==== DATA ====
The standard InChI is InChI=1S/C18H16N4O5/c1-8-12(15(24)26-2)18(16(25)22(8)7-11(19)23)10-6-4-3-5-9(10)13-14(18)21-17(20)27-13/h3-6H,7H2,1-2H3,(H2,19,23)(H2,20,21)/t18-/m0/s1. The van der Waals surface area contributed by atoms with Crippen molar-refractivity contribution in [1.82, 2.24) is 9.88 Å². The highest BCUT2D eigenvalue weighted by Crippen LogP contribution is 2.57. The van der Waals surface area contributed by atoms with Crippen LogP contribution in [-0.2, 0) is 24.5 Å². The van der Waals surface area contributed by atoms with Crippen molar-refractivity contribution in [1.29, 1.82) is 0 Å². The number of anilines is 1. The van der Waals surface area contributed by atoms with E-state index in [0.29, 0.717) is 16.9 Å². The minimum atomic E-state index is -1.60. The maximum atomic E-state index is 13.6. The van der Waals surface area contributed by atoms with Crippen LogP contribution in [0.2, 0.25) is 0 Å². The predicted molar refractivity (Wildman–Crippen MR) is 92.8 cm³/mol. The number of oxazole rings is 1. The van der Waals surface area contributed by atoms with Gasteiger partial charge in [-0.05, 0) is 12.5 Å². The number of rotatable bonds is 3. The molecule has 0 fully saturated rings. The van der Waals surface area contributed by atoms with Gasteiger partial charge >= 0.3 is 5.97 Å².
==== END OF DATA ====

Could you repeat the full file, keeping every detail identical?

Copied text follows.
The standard InChI is InChI=1S/C18H16N4O5/c1-8-12(15(24)26-2)18(16(25)22(8)7-11(19)23)10-6-4-3-5-9(10)13-14(18)21-17(20)27-13/h3-6H,7H2,1-2H3,(H2,19,23)(H2,20,21)/t18-/m0/s1. The van der Waals surface area contributed by atoms with Crippen molar-refractivity contribution in [1.82, 2.24) is 9.88 Å². The highest BCUT2D eigenvalue weighted by Crippen LogP contribution is 2.57. The van der Waals surface area contributed by atoms with Crippen LogP contribution in [-0.2, 0) is 24.5 Å². The van der Waals surface area contributed by atoms with Crippen molar-refractivity contribution in [1.29, 1.82) is 0 Å². The number of anilines is 1. The van der Waals surface area contributed by atoms with E-state index in [0.29, 0.717) is 16.9 Å². The minimum atomic E-state index is -1.60. The maximum atomic E-state index is 13.6. The van der Waals surface area contributed by atoms with Crippen LogP contribution in [0.2, 0.25) is 0 Å². The predicted molar refractivity (Wildman–Crippen MR) is 92.8 cm³/mol. The number of oxazole rings is 1. The van der Waals surface area contributed by atoms with Gasteiger partial charge in [-0.05, 0) is 12.5 Å². The number of rotatable bonds is 3. The molecule has 0 fully saturated rings. The van der Waals surface area contributed by atoms with Gasteiger partial charge >= 0.3 is 5.97 Å².